Confidence among Japan’s biggest manufacturers has risen for the third straight quarter to the best level in more than three years, a key central bank survey showed yesterday as exports continue to grow.
The Bank of Japan’s Tankan report — a quarterly survey of more than 10,000 companies — showed a reading of 17 among major manufacturers, the highest since the first quarter of 2014.
The key index, which rose from 12 in the previous survey, also beat market expectations of a result around 15.
The better-than-expected Tankan would normally be good news for Japanese Prime Minister Shinzo Abe, who has been trying to revitalize Japan’s economy.
However, the results came a day after his Liberal Democratic Party suffered a crushing defeat in elections for the Tokyo municipal assembly. The vote was seen as a barometer of current public sentiment toward his government, which has been beset by a series of scandals that have dented its support.
Abe swept to power in late 2012 on a pledge to cement a lasting recovery in the world’s third-largest economy with a growth plan eponymously dubbed Abenomics. The scheme — a mix of aggressive monetary easing and huge government spending along with reforms to the economy — stoked a stock market rally as it weakened the yen and fattened corporate profits, but the effect on the wider economy has been less dramatic.
The country’s prospects have been improving on the back of strong exports, with investments linked to the Tokyo 2020 Olympics also giving the economy a shot in the arm.
“The jump in the Tankan’s headline index for large manufacturers suggests that economic activity accelerated last quarter,” Capital Economics senior Japan economist Marcel Thieliant said.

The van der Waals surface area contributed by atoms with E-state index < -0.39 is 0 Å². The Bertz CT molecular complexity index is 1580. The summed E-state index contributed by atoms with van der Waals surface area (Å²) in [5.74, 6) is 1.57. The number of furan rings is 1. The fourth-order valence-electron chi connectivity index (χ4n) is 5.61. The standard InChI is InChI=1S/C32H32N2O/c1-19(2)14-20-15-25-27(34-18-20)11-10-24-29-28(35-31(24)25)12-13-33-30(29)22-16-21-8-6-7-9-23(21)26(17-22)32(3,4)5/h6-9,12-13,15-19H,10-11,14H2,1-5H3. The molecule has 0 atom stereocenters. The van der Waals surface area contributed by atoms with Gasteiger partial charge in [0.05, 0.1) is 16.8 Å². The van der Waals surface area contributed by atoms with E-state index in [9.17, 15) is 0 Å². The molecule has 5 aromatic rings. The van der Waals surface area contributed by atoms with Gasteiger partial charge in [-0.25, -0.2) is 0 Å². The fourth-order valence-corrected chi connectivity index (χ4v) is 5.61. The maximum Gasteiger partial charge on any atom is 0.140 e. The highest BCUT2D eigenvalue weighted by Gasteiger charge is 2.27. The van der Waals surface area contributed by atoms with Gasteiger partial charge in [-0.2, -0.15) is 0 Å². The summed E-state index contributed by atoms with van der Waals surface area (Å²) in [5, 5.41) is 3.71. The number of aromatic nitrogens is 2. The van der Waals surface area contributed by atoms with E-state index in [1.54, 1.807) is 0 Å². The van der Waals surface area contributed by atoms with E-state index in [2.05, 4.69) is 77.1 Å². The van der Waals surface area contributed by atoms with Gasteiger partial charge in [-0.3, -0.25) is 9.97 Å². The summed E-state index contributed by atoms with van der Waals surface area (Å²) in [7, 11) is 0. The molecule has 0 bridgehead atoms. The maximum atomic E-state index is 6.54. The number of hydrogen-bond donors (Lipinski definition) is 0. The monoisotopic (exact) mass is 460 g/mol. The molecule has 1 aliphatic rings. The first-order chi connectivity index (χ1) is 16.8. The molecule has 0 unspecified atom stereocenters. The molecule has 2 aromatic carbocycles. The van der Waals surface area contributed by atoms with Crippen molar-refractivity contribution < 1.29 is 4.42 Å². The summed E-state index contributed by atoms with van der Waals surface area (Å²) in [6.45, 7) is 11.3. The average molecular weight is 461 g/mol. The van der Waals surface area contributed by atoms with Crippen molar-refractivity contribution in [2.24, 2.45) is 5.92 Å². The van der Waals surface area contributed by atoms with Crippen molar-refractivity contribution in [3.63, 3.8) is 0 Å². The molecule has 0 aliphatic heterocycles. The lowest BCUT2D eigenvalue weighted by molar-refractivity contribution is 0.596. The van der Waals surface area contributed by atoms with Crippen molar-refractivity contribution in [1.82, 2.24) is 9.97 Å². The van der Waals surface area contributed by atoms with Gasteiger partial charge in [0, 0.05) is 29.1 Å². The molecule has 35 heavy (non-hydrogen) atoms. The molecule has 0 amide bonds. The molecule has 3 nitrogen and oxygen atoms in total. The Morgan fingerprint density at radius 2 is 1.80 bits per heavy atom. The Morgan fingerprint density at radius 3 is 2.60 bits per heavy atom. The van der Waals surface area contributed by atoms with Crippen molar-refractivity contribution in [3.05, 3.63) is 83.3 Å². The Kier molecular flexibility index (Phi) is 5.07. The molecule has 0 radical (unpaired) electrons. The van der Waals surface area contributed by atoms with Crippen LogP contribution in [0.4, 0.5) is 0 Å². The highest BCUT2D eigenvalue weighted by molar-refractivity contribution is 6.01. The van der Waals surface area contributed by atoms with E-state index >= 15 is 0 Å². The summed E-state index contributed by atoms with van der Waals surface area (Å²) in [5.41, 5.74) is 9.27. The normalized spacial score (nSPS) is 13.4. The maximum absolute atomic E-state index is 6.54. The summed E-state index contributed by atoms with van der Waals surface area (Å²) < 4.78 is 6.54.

“Capacity shortages have intensified and manufacturers are reporting the smallest declines in output prices since 2008,” he wrote in a commentary.
The latest survey also showed the average currency exchange rate expected by large manufacturers came in at ￥108.31 to the US dollar for the year to March next year, much stronger than current market rates.
As the actual rate is currently around ￥112, “there appears to be room for sentiment to improve further, especially in manufacturing, in the September survey,” economists Yuichiro Nagai and Yukito Funakubo of Barclays said in a research note.
A weaker currency is positive for Japanese exporters as it makes their products more competitive abroad and inflates repatriated profits.
The Tankan, closely watched for being the broadest indicator of how Japan Inc is faring, marks the difference between the percentage of firms that are upbeat and those that see conditions as unfavorable.
The latest report comes after a batch of government data on Friday showed inflation ticked up in May, but weak spending underlined the challenges still facing Tokyo’s battle to ramp up prices and slay years of on-off deflation.
The index for non-manufacturers rose to 23 from 20 in the previous Tankan, reaching the highest level since the final quarter of 2015.
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